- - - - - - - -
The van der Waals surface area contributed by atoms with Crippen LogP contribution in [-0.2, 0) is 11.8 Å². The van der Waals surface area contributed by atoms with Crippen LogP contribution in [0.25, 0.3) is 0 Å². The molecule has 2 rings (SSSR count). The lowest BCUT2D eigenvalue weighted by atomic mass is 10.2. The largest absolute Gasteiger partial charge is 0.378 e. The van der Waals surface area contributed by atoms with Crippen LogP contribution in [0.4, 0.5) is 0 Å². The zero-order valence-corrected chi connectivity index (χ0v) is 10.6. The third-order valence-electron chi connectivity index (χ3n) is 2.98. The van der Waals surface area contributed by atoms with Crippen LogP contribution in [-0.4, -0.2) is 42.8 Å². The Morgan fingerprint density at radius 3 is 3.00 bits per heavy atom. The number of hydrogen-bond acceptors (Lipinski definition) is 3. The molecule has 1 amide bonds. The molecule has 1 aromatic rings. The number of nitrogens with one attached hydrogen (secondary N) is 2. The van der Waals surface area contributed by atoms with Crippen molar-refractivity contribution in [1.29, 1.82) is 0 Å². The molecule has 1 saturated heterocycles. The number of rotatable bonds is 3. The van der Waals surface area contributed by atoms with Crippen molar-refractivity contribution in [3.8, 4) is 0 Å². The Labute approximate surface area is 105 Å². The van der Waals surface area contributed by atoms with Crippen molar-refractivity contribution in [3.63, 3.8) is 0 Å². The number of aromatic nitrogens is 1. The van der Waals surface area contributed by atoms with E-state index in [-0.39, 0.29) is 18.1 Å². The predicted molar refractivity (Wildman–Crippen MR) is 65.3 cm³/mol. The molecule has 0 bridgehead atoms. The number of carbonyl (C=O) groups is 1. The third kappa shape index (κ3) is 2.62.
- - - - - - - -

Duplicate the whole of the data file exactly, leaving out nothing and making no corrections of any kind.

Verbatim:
The van der Waals surface area contributed by atoms with Crippen LogP contribution in [-0.2, 0) is 11.8 Å². The van der Waals surface area contributed by atoms with Crippen LogP contribution in [0.25, 0.3) is 0 Å². The molecule has 2 rings (SSSR count). The lowest BCUT2D eigenvalue weighted by atomic mass is 10.2. The largest absolute Gasteiger partial charge is 0.378 e. The van der Waals surface area contributed by atoms with Crippen LogP contribution in [0.4, 0.5) is 0 Å². The zero-order valence-corrected chi connectivity index (χ0v) is 10.6. The third-order valence-electron chi connectivity index (χ3n) is 2.98. The van der Waals surface area contributed by atoms with Crippen LogP contribution in [-0.4, -0.2) is 42.8 Å². The Morgan fingerprint density at radius 3 is 3.00 bits per heavy atom. The number of hydrogen-bond acceptors (Lipinski definition) is 3. The molecule has 1 amide bonds. The molecule has 1 aromatic rings. The number of nitrogens with one attached hydrogen (secondary N) is 2. The van der Waals surface area contributed by atoms with Crippen molar-refractivity contribution in [1.29, 1.82) is 0 Å². The molecule has 1 saturated heterocycles. The number of rotatable bonds is 3. The van der Waals surface area contributed by atoms with Crippen molar-refractivity contribution in [3.8, 4) is 0 Å². The Labute approximate surface area is 105 Å². The van der Waals surface area contributed by atoms with Crippen molar-refractivity contribution in [3.63, 3.8) is 0 Å². The number of aromatic nitrogens is 1. The van der Waals surface area contributed by atoms with E-state index in [-0.39, 0.29) is 18.1 Å². The predicted molar refractivity (Wildman–Crippen MR) is 65.3 cm³/mol. The molecule has 0 bridgehead atoms. The number of carbonyl (C=O) groups is 1. The third kappa shape index (κ3) is 2.62.